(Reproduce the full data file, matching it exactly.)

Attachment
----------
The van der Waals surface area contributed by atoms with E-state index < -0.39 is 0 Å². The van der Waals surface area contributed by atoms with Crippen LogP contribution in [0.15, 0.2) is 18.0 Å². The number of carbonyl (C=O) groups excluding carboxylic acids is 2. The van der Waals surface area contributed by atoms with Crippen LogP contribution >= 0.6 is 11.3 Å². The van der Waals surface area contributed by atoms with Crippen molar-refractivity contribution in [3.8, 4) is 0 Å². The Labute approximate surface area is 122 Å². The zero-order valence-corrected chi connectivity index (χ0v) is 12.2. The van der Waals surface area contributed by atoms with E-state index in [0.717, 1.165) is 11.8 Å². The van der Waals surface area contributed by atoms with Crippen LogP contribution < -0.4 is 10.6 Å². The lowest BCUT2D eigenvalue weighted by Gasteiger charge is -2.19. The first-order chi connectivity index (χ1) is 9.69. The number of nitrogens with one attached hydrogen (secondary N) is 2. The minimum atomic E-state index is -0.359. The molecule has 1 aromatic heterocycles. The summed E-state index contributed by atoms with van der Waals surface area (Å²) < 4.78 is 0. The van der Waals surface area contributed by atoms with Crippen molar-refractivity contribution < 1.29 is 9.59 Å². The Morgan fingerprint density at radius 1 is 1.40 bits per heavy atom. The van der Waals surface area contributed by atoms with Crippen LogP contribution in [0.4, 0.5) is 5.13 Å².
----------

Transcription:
The van der Waals surface area contributed by atoms with E-state index < -0.39 is 0 Å². The van der Waals surface area contributed by atoms with Crippen LogP contribution in [0.15, 0.2) is 18.0 Å². The number of carbonyl (C=O) groups excluding carboxylic acids is 2. The van der Waals surface area contributed by atoms with Crippen LogP contribution >= 0.6 is 11.3 Å². The van der Waals surface area contributed by atoms with Crippen molar-refractivity contribution in [3.8, 4) is 0 Å². The Labute approximate surface area is 122 Å². The zero-order valence-corrected chi connectivity index (χ0v) is 12.2. The van der Waals surface area contributed by atoms with E-state index in [0.717, 1.165) is 11.8 Å². The van der Waals surface area contributed by atoms with Crippen LogP contribution < -0.4 is 10.6 Å². The lowest BCUT2D eigenvalue weighted by Gasteiger charge is -2.19. The first-order chi connectivity index (χ1) is 9.69. The number of nitrogens with one attached hydrogen (secondary N) is 2. The minimum atomic E-state index is -0.359. The molecule has 1 aromatic heterocycles. The summed E-state index contributed by atoms with van der Waals surface area (Å²) < 4.78 is 0. The van der Waals surface area contributed by atoms with Crippen molar-refractivity contribution < 1.29 is 9.59 Å². The Morgan fingerprint density at radius 1 is 1.40 bits per heavy atom. The van der Waals surface area contributed by atoms with Crippen LogP contribution in [0.4, 0.5) is 5.13 Å².